· Remuneration (e.g. salaries and fees).
· Fringe benefits (e.g. free use of company assets or benefits provided by the employer).
· Allowances and subsidies, subject to deductions for business expenses.
· Deemed value of accommodation provided by employer.
· Deemed value of the use of a company motor vehicle.

Business income

Business and farming income earned by individuals may be subject to certain provisions of corporate taxation. It is recommended that tax advice is obtained in this regard.

Capital gains

Namibia does not have capital gains tax. The profits on the sale (or any other form of alienation) of mining and petroleum licences/rights, and the transfer (or any other form of alienation) of any share/interest (whether directly or indirectly) in a company owning a mineral/petroleum licence or right, is taxable in terms of the specific inclusions in gross income.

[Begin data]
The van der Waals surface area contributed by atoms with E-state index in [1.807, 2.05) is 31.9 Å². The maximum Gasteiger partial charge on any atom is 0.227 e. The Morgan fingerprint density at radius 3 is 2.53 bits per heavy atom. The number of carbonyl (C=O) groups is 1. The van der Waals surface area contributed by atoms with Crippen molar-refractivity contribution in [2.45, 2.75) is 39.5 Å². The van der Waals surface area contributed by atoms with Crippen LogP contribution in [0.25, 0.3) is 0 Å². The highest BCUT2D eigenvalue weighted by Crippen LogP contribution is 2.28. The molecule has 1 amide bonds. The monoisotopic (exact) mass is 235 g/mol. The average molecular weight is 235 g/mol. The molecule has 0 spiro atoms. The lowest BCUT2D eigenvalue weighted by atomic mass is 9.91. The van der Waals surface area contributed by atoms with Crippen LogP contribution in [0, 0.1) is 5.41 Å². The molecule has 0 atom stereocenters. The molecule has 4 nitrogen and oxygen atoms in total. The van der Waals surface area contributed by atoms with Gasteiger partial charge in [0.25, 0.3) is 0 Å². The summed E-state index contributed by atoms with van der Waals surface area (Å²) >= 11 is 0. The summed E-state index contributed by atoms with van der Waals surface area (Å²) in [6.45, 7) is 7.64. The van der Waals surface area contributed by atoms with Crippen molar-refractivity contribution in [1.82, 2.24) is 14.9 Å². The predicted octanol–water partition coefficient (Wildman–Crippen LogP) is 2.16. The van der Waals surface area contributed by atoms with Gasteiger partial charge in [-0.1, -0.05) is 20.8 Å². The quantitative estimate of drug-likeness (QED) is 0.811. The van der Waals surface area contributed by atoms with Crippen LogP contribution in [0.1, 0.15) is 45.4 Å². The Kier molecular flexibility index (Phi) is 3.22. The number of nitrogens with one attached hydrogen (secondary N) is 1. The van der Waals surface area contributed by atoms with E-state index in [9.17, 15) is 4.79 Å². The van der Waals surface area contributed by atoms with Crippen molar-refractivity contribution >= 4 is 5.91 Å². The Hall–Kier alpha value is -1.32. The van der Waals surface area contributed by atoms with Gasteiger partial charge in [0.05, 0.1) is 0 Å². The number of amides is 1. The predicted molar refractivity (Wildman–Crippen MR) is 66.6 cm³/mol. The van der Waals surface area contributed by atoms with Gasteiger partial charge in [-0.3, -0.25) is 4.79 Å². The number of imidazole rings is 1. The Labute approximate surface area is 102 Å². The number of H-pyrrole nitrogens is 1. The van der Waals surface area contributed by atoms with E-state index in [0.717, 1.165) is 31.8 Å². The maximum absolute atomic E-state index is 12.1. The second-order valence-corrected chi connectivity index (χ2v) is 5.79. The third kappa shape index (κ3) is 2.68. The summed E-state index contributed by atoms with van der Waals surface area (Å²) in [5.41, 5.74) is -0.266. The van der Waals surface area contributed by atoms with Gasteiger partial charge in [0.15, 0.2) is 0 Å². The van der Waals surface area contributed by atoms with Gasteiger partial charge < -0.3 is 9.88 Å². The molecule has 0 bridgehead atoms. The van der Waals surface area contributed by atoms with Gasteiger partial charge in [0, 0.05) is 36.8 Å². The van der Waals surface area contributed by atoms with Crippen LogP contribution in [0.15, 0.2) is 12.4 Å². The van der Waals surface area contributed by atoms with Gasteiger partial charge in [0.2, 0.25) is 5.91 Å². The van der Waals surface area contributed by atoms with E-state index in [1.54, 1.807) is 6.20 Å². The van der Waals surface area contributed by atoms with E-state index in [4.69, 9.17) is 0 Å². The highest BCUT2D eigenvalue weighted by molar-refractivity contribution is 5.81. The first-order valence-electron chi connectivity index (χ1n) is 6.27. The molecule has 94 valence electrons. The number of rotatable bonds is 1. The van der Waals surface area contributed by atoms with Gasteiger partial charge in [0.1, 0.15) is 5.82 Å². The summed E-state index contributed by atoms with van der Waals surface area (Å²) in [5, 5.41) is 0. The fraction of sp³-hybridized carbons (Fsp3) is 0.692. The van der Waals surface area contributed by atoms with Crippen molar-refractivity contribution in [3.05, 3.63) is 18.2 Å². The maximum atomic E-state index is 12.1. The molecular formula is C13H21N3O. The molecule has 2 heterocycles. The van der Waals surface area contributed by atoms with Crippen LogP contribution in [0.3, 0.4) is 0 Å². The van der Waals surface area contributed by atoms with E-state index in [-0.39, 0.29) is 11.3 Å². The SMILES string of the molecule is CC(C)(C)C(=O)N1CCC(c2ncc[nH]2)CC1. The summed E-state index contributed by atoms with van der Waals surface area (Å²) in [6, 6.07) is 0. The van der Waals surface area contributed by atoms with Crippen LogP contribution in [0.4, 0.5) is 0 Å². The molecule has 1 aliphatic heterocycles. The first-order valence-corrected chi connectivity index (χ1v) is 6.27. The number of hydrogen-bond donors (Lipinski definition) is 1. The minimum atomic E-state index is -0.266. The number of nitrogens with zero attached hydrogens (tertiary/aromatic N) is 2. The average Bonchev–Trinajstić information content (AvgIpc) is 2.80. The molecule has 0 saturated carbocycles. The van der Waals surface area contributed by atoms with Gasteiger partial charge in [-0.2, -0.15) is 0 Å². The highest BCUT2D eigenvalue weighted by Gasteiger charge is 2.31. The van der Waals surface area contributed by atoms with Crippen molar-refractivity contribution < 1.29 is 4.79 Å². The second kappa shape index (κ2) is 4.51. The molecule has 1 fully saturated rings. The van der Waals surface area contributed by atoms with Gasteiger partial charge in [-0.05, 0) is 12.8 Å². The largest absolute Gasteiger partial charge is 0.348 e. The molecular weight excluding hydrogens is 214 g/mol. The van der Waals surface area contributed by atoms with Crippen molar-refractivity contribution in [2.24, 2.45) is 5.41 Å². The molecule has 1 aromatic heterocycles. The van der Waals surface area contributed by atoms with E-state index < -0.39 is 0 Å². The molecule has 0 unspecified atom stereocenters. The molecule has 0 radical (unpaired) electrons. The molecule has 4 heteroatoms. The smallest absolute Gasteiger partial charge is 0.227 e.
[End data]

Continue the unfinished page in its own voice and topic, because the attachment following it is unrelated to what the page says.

Dividend income

Dividends are exempt from tax.

Interest income

The originating cause of the interest and the place where the underlying activities are performed will determine the source of interest.

Interest is subject to 10% WHT.

However, the following exemptions apply in the case of natural persons:
· Interest received from stock or securities (including treasury bills) issued by the government.
· Interest received from the NAMPOST Savings Bank.

Exempt income

The principal exemptions on salaried income are as follows: